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Personally, I find this depressing, but what the heck:

But a lack of reliable snow cover in the East and Upper Midwest the last couple of years has prompted a
cancellation rate of more than 30 percent for
Isdra-sanctioned races. Dryland competitions have gained prominence as racers realized the situation could be permanent.
Used to be that December meant snowfall; you took it for granted, but not anymore, said Steve Knight, a
59-year-old bus driver from Cambridge, Minn., who has raced dog sleds since 1976. He came as a spectator to the East Meets West race. Some of the biggest names in the sport now race dryland, and its turning into a whole other season before winter comes.
http://travel2.nytimes.com/2006/12/01/travel/escapes/01dogs.html?ref=travel

There's going to be a fairly large dryland race at Fair Hill, MD next weekend. Details at
http://www.pennsleddogclub.com/events/2006-2007/fairhill.html
Melinda Shore - Software longa, hardware brevis - (Email Removed)

Prouder than ever to be a member of the reality-based community
() Personally, I find this depressing, but what the heck:

I think that, while it's depressing for mushers, and it's depressing for anyone who gives a *** about the planet, it is also kind of cool that folks who don't live in traditionally snowy areas can participate in dog activities they might not otherwise consider.

Shelly (Warning: see label for details)
http://www.cat-sidh.net (the Mother Ship)
http://esther.cat-sidh.net (Letters to Esther)
I think that, while it's depressing for mushers, and it's depressing for anyone who gives a *** about the planet, it is also kind of cool that folks who don't live in traditionally snowy areas can participate in dog activities they might not otherwise consider.

The problem is that they often don't know about them. But you're right, and it's also worth pointing out 1) that the distances involved (usually under 2 miles for canicross, 4 or 5 miles for bikejoring) are something that most people can do (i.e. you don't have to be particularly fit), and 2) unlike dogsledding and carting, they're something you can do with only one or two dogs.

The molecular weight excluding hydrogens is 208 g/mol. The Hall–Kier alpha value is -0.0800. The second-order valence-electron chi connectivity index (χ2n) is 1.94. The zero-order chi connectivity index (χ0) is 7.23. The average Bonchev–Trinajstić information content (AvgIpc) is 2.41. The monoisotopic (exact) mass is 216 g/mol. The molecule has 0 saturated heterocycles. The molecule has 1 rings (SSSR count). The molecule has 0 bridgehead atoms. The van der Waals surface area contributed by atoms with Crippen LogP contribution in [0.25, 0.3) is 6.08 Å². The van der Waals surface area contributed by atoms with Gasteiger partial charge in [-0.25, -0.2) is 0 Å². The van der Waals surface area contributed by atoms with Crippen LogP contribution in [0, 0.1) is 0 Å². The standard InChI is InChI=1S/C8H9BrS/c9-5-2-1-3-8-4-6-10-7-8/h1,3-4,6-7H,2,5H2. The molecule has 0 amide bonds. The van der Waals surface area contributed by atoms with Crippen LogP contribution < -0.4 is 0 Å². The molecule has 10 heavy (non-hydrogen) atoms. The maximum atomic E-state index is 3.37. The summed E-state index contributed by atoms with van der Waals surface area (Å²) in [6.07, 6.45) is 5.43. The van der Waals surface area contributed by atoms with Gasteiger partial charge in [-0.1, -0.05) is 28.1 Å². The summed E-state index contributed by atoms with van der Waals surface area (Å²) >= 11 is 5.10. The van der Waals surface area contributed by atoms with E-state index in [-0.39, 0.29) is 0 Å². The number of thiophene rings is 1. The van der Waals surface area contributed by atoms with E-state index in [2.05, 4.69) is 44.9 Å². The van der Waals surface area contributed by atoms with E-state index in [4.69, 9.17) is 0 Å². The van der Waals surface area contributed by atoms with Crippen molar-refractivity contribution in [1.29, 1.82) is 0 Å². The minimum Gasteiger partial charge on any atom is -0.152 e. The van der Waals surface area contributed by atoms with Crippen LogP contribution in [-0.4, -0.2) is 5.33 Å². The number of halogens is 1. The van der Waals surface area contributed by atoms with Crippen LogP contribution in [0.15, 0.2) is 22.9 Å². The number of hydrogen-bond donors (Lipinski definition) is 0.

But being out in ths snow in the woods by yourself with the dogs and heading down the trail is an amazing experience and one that you really can't duplicate with dryland stuff.
Melinda Shore - Software longa, hardware brevis - (Email Removed)

Prouder than ever to be a member of the reality-based community
The problem is that they often don't know about them.

That will likely change over time, though.
But you're right, and it's also worth pointing out 1) that the distances involved (usually under 2 miles for canicross, ... be particularly fit), and 2) unlike dogsledding and carting, they're something you can do with only one or two dogs.

Also, they're things you can do with dogs that aren't well suited to cold weather.
But being out in ths snow in the woods by yourself with the dogs and heading down the trail is an amazing experience and one that you really can't duplicate with dryland stuff.

I wouldn't think so. Just the being in the woods by yourself with your dogs is something I don't think that all that many people get to experience, period. I'm going to miss having the woods right outside my door. The dog-sledding aspect is something I can only imagine (I doubt I would ever have the quantity of dogs required for that). I expect it's a wonderfully free and exhilarating feeling, assuming, of course, that everything is going well.

Shelly (Warning: see label for details)
http://www.cat-sidh.net (the Mother Ship)
http://esther.cat-sidh.net (Letters to Esther)
But being out in ths snow in the woods by yourself with the dogs and heading down the trail is an amazing experience and one that you really can't duplicate with dryland stuff.

Damn that sounds great.

Lynne
Damn that sounds great.

There are lots and lots of touring outfits that offer packages ranging from short rides in the basket to multi-day excursions where you care for the dogs and drive the sled. Backpacker magazine had a nicely-written article about going on a longer trip last winter:
Once you go, you go. There is no buildup. Arleigh's sled is moving off ahead, and my dogs leap to the traces. The dogs left tethered in the yard set up a howl and holler, and just as quickly-zip-it is just you and your team whooshing through a tunnel of spruce. The runners hiss against the snow, and the cargo bay grunts and creaks as the straps ease and the load settles. I keep my right foot on the studded rubber flap of the drag brake, but the dogs are flat-out flying. The first corner
approaches, and now I realize why Arleigh puts your focus on that tug line. Any more responsibility at this speed this early, and you'd bail out at the first
bend. "Slow 'em down on the straightaways and let 'em go on the corners," he'd said. It's counterintuitive, but if you brake on the corner, the dogs drag you straight into the brush. I step off the brake and hope for the best. The dogs stream around a tree trunk and out of sight. I dip, lean, and shift my weight. The sled tail kicks out and sweeps through the corner in an arc, tracking neatly in the dogs' wake. The tree is scarred by beginners who gave in to the temptation of braking.

http://www.backpacker.com/article/1,2646,10207 P,00.html
Melinda Shore - Software longa, hardware brevis - (Email Removed)

Prouder than ever to be a member of the reality-based community